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Re: Save the Planet!

"Maybe all this extra security is actually a cunning way to dissuade us from travelling"

Or a cunning way to disguise bumping overbooked passengers?

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Joke

Re: Save the Planet!

Guess he must not have been flying United. They don't bother with cunning ruses, they'd simply drag him off the plane if they were overbooked!

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Anonymous Coward

ESTA...PITA

Funnily enough just filled out 6 of the bleeding things for our family+friends' holiday to Florida.

Why do they need to know our parents' names?

Why do they ask if under-16's are currently employed?

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Anonymous Coward

Re: ESTA...PITA

Because they want to know if you are related to the Prophet Mohammed. If you or your parents have this as your surname then clearly you are related and a threat.

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Holmes

I think I've found the problem

Stenberg jumped through those hoops and was apparently approved for an ESTA, but was informed that something was awry as he tried to board his British Airways plane in Stockholm.

Do we trust BA's IT not to screw things up?

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LDS
Silver badge

Re: I think I've found the problem

At least it was notified in his home country, not in London, or even worse, at the US airport border control...

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Silver badge

Re: I think I've found the problem

Do we trust BA's IT not to screw things up?

To screw things up, the IT has to be running. Current form would indicate that there will be times when that question is moot.

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Re: I think I've found the problem

I've said it before elsewhere but it got rejected. The trick is not to fly BA. Certainly not transatlantic. Rude cabin crew, no space. Horrible.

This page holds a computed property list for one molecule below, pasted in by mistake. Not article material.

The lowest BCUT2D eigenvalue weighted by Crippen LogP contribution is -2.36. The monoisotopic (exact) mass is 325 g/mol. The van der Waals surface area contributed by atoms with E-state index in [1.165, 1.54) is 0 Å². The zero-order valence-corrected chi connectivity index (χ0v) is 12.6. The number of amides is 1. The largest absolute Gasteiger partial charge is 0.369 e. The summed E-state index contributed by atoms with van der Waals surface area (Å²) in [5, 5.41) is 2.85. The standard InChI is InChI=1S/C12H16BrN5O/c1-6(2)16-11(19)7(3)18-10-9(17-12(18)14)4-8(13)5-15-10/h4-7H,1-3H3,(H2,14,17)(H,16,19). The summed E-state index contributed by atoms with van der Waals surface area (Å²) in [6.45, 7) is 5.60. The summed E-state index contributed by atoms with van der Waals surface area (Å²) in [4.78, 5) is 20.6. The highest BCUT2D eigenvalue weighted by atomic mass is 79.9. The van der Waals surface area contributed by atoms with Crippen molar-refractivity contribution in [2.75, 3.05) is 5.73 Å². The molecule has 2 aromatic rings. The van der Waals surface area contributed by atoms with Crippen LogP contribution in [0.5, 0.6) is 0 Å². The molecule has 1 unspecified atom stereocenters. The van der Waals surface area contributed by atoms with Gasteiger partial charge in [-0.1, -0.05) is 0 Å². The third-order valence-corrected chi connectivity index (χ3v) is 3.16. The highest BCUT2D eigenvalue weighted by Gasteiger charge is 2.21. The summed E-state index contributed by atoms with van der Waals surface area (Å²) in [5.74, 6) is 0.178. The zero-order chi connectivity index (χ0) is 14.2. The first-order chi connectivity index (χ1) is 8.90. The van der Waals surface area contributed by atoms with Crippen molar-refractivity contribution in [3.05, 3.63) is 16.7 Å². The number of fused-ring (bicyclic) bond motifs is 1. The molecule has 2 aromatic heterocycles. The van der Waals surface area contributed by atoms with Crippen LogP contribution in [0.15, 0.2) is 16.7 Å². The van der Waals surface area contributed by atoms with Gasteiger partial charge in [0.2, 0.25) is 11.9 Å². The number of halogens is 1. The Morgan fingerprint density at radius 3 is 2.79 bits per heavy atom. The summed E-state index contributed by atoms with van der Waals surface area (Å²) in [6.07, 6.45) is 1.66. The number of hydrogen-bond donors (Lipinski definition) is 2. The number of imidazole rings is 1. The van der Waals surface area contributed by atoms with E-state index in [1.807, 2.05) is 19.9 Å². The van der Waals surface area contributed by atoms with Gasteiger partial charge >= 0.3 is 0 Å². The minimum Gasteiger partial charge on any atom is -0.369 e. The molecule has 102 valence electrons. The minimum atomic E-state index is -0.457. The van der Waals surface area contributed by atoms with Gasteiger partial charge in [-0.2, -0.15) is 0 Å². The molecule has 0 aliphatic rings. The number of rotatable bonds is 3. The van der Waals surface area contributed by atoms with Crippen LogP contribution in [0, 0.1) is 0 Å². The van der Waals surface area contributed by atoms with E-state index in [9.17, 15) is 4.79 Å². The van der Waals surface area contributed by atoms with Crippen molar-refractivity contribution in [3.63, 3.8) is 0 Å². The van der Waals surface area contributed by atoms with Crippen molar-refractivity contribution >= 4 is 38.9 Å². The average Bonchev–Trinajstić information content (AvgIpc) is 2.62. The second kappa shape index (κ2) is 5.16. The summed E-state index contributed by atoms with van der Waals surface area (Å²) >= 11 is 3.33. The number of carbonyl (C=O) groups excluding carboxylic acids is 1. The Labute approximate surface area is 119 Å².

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Re: I think I've found the problem

Do we trust BA's IT not to screw things up?

Do we trust anybody's IT not to screw things up?

T,FTFY

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Boffin

Missed Opportunity

Surely there could be a country that can make full use of the technical know-how and allow foreign staff to enter and become the second Silicon Valley in the world. I don't mean India where they just use staff as slave labour.

Unfortunately, everyone have put all their eggs in one basket. It is time to spread them around to a place that looks after data security.

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Re: Missed Opportunity

Surely there could be a country that can make full use of the technical know-how and allow foreign staff to enter and become the second Silicon Valley

Like where? The unique thing about Silicon Valley isn't either the silicon, or the tech sector as such, it is a combination of friendly regulation and ready access to investors and capital markets willing and able to throw vast sums of money at tech.